While the growing official numbers of the outbreak victims are fueling the media craze, many investors are selling China-related equity. The global markets have been sliding down on the news, with gold – a renowned safe harbor when it comes to 'black swan' events – starting another rally.
Alibaba Group (BABA:NYSE), which peaked at USD 230.48 per share on January 13, went down significantly, closing at USD 205.47 on January 27.
JD.com (JD:NASDAQ), another e-commerce juggernaut that has been performing slightly better, seeing its shares drop from USD 40.31 to USD 37.65 apiece over the same period.
Pinduoduo (PDD:NASDAQ), a low-end challenger of the abovementioned two, lost 7.2% of its value over the last week.
Baidu (BIDU:NASDAQ), one of 2019’s biggest stock market disappointments – that, however, started recovering in December – slumped again, hitting USD 126.28 on January 27.
Not to mention Trip.com (TCOM:NASDAQ), the main beneficiary of China’s burgeoning tourism sector, which lost nearly one-fifth of its market cap over the past five trading days.
It is noteworthy that the prolonged quarantine might benefit e-commerce companies as more people stay home and shop online. The same can be said about digital entertainment giants such as Tencent (0700:HK) and food delivery companies like Meituan Dianping (3690:HK). At the same time, the epidemic is severely damaging several other industries, including logistics, transportation and, as Trip.com’s case shows, tourism.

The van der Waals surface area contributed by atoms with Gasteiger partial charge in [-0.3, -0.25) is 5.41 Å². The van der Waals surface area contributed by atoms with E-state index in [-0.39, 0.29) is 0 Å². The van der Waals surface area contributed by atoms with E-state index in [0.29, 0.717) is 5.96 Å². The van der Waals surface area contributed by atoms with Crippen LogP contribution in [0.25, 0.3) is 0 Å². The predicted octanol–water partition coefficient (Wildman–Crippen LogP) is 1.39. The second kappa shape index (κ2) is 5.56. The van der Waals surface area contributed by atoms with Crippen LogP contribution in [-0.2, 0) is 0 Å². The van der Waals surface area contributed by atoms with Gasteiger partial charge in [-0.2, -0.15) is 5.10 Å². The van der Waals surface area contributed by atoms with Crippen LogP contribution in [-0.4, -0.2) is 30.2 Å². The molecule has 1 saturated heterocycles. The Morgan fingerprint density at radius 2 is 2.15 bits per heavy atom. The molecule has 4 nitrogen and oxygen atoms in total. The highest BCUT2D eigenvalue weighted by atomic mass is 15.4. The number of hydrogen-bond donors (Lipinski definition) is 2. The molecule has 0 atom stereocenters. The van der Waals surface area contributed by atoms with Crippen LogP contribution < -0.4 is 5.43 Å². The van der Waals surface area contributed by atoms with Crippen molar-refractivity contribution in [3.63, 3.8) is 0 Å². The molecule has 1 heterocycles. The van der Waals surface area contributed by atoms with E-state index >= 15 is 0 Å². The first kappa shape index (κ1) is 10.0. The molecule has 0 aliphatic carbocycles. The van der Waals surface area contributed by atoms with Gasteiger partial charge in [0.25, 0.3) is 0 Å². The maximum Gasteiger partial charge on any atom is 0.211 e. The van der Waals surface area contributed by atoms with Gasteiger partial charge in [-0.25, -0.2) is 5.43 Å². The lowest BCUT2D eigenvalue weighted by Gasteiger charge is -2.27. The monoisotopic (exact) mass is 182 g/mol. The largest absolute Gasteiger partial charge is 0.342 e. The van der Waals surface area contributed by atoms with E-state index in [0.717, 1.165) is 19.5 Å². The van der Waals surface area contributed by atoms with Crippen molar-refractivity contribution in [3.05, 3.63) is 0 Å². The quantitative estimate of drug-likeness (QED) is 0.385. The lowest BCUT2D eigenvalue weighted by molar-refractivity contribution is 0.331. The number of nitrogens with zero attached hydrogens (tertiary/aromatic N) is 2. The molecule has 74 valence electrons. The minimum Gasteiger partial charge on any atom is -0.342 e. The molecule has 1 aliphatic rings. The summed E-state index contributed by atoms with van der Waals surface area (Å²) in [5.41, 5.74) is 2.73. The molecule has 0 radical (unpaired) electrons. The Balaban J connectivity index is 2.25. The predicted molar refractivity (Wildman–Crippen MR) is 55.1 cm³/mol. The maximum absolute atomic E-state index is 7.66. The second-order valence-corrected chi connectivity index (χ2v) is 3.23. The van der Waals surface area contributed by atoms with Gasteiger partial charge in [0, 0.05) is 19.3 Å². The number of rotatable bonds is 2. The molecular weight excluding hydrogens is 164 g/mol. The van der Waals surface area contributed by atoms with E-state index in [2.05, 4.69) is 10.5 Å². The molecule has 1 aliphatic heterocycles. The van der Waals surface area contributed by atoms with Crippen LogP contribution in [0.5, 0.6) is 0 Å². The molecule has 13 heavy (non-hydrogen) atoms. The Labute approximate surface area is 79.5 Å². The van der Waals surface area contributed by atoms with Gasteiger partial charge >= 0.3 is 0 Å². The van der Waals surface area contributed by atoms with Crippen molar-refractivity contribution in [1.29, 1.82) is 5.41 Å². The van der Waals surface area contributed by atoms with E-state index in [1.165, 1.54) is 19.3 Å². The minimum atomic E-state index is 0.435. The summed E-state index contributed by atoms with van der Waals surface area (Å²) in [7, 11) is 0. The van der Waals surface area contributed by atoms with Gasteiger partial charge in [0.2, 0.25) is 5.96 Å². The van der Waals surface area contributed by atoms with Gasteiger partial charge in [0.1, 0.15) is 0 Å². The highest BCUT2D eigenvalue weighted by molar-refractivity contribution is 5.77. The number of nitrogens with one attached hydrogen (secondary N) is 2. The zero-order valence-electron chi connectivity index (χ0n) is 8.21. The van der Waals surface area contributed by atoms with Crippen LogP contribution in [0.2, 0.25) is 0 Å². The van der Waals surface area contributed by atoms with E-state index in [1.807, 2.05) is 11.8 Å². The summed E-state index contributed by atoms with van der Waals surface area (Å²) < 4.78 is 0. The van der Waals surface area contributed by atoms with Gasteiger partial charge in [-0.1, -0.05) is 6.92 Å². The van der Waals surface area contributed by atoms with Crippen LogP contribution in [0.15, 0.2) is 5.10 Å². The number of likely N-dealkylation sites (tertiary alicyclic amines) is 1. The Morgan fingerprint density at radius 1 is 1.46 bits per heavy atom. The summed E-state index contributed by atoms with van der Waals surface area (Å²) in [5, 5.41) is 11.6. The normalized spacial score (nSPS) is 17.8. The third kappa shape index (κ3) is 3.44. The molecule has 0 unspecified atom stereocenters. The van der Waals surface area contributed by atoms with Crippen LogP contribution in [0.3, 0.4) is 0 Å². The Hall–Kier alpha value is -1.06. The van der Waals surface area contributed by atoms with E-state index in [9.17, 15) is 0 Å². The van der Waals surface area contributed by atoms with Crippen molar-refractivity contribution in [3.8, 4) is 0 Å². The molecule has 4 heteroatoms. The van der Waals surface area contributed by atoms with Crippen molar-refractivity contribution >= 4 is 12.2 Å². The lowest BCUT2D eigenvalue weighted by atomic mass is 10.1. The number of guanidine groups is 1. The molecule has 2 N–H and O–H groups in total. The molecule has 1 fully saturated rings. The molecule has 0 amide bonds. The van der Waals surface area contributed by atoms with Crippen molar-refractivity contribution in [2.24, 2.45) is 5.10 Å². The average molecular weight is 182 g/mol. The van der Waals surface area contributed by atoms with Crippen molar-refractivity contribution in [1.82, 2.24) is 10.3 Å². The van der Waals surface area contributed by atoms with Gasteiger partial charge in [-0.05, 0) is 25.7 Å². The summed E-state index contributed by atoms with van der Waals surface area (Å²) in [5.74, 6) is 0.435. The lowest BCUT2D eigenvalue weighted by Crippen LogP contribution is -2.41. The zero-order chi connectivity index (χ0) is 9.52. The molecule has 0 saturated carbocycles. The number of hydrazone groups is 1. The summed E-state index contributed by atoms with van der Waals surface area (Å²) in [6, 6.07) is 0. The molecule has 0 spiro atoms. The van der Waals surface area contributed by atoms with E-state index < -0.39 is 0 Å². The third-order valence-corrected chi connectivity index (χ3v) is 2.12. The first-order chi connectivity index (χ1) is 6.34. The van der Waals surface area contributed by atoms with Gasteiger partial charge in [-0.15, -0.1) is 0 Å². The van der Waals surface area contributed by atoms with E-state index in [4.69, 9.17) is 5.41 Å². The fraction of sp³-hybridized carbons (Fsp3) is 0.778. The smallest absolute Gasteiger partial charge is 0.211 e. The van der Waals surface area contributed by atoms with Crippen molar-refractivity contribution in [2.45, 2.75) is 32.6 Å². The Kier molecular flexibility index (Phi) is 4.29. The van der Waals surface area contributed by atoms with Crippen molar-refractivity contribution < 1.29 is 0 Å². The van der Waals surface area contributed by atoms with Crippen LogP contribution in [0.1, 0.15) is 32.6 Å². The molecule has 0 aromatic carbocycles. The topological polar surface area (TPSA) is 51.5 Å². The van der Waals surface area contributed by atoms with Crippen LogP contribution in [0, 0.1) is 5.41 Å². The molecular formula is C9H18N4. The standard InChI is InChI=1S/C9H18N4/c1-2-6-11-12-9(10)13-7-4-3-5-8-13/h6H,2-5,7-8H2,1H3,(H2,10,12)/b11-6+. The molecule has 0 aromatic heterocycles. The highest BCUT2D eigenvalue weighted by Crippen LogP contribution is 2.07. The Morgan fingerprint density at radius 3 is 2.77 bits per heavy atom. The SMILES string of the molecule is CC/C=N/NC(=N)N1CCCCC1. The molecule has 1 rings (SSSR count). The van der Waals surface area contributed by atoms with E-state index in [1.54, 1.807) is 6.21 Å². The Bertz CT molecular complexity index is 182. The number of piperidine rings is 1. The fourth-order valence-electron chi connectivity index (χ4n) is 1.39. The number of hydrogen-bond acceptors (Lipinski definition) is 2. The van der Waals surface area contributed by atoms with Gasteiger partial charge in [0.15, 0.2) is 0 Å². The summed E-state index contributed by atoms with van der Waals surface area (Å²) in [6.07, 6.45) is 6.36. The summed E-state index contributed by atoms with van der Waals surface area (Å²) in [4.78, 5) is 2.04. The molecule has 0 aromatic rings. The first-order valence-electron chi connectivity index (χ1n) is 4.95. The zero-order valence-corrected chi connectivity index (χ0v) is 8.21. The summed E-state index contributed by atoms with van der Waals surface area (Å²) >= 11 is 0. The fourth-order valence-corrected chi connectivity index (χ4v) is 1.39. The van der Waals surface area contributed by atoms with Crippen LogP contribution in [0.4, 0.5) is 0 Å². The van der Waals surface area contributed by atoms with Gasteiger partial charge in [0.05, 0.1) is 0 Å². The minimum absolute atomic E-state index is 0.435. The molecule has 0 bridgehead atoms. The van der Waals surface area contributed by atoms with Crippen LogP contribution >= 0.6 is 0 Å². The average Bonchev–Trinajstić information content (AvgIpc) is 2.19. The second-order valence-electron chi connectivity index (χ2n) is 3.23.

Before the Lunar New Year Holidays, the country’s investors managed to show how bearish they were, with CSI 300 index tumbling by 3.1% on January 23; most of the tech stocks on China’s new Nasdaq-style board fell as well.
Meanwhile, operation of the key mainland marketplaces – the Shanghai and Shenzhen exchanges – has also been affected by the outbreak: the two are now set to resume trading on February 3. As for the Hong Kong bourse, it is expected to start facilitating transactions on January 29.